A real China insider was interviewed by the Hong Kong-based South China Morning Post. When asked about Xi Jinping’s possible motives for the alleged “forced removal” of Hu Jintao, he replied:
“Xi is certainly not shy about taking drastic action, but his obsession is to restore party discipline through rules and procedures. He has never gone the way of Stalin or North Korea of just making his enemies disappear. Even with his bitterest foes—such as Bo Xilai, Zhou Yongkang, and Guo Boxiong, people who, in fact, plotted a coup against him—Xi took them down, but did everything according to the procedures.
He is a stern but not an arbitrary ruler. His books and speeches have more citations from China’s Legalism school than anything else. Legalism (a bad translation) stresses the importance of rules and regulations over arbitrary power.
If anyone wants to challenge Xi, it would be incredible for them to do so on the last day of the party congress, which is mainly for formal endorsement and communication. The debate and negotiations happened behind the scene MONTHS beforehand. There were plenty of opportunities for the two to argue if they didn’t agree with each other. This was simply not the case.”
Why have some Western media platforms gone wild with speculation, including suggesting it was a purge, the interviewer asked:
“This is the problem I have with the Western media and those ‘experts.’ You can be critical of the Chinese system, and you may dislike it intensely, but you at least need to understand what you are criticizing. Their imagination of China is just a plus-size North Korea, a modern-day Stalinist state, or the new Nazis. In fact, many Western media just borrow the same analytical tools they used to analyze the Soviet Union or North Korea or even Nazi Germany and apply it to China.
This is what I call the intellectual Procrustean bed they have forced on everyone studying China. Sometimes it can get really ridiculous. It’s either laziness or dogmatic rigidity or having an agenda—or a combination of all these.
There are many problems in Xi’s system, and so far he and the party have not come up with convincing answers to them. But to imagine it simply as another Soviet Union or North Korea is missing the point. If people start to make decisions based on such skewed views and perceptions, that will lead to real-life consequences. Hong Kong is a living example of it.”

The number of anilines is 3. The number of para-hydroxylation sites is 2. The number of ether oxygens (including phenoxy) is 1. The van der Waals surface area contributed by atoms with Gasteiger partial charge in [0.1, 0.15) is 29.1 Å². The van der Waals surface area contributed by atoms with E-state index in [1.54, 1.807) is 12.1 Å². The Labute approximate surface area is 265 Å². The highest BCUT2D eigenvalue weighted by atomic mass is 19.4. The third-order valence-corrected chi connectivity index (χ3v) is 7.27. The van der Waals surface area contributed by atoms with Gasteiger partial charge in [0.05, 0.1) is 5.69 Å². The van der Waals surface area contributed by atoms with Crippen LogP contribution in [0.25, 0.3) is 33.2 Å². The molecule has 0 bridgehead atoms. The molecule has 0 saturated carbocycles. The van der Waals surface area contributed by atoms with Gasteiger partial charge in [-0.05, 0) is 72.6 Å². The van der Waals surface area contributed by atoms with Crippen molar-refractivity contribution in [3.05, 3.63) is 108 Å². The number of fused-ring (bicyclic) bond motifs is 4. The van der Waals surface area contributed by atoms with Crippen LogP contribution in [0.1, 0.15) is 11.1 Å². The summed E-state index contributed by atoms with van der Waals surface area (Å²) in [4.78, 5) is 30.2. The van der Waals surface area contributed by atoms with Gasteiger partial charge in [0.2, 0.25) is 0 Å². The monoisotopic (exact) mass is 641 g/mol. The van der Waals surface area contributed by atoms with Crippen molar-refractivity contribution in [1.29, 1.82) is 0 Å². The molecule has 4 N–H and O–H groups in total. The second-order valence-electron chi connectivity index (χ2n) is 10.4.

So it is okay to criticize the Chinese system harshly, and pundits and the media may deeply loathe it, but they do so while being quite clueless.
Also, contrary to the predictions and speculations of experts and media in the West in the run-up to the Party Congress, the “Xi Jinping Thought on Socialism with Chinese Characteristics for a New Era” was not shortened to Xi Jinping Thought in the Constitution, nor was Xi given new descriptive titles such as “Leader/领袖.”
Further background and insights censored by the Western media
There are two other key current things that pundits like John Pike and the mainstream media will not tell you:
- China has remained essentially Confucian for more than two thousand years. Confucius advocated a government that cares for the people and makes their welfare its primary concern. It should be a meritocracy, in that “those who govern should do so on the basis of merit and not on the basis of inherited status,” he proclaimed, and that it should be enlightened and benevolent (in which the demonstrably most capable people who best serve the people should rise to positions of leadership).
- This is in contrast to Western democracies, where even the most incompetent can come to power thanks to empty promises and/or because they were well sponsored, and then have their own interests and those of their patrons in mind rather than the interests of their constituents. In China, civil servants still have to pass exams and prove themselves if they want to keep their jobs. This corresponds to the centuries-old Confucian tradition, according to which anyone, regardless of their social background, could obtain a position in the civil service at the imperial court after passing an entrance examination in various subjects. The fact that 800 million people have been lifted out of poverty in China over the past 40 years, accounting for more than 75% of global poverty, is no accident, but part of the application of this philosophy.
- Mainstream media such as Foreign Affairs magazine highlighted the “Collateral Damage in China’s War on Covid,” or Nikkei, the world’s largest financial newspaper, headlined “Self-isolated: China’s lonely zero-COVID battle in spotlight” without ever telling their readers and viewers why the Chinese government took draconian measures against the Covid pandemic: China’s biggest weakness is its health care system. South Korea has 10 intensive care beds per 100,000 people, America has 34, and China has only 4. As a result, the government feared that the health care system would not be able to handle a large influx of seriously ill patients. Most retirees are not vaccinated.
The reason that modern medicine, including hospitals with intensive care units, lags behind the rest of the world in China is that the Chinese believe in their traditional medicine (acupuncture, herbal medicine, diet, exercise, and manual therapy to correct imbalances in the body and promote mental and physical health) because it has been used for thousands of years and is steeped in tradition, belief, popularity and anecdote. Western remedies are far less popular because the vast majority of Chinese also believe that traditional Chinese medicine has fewer side effects and has a stronger restorative effect on the body.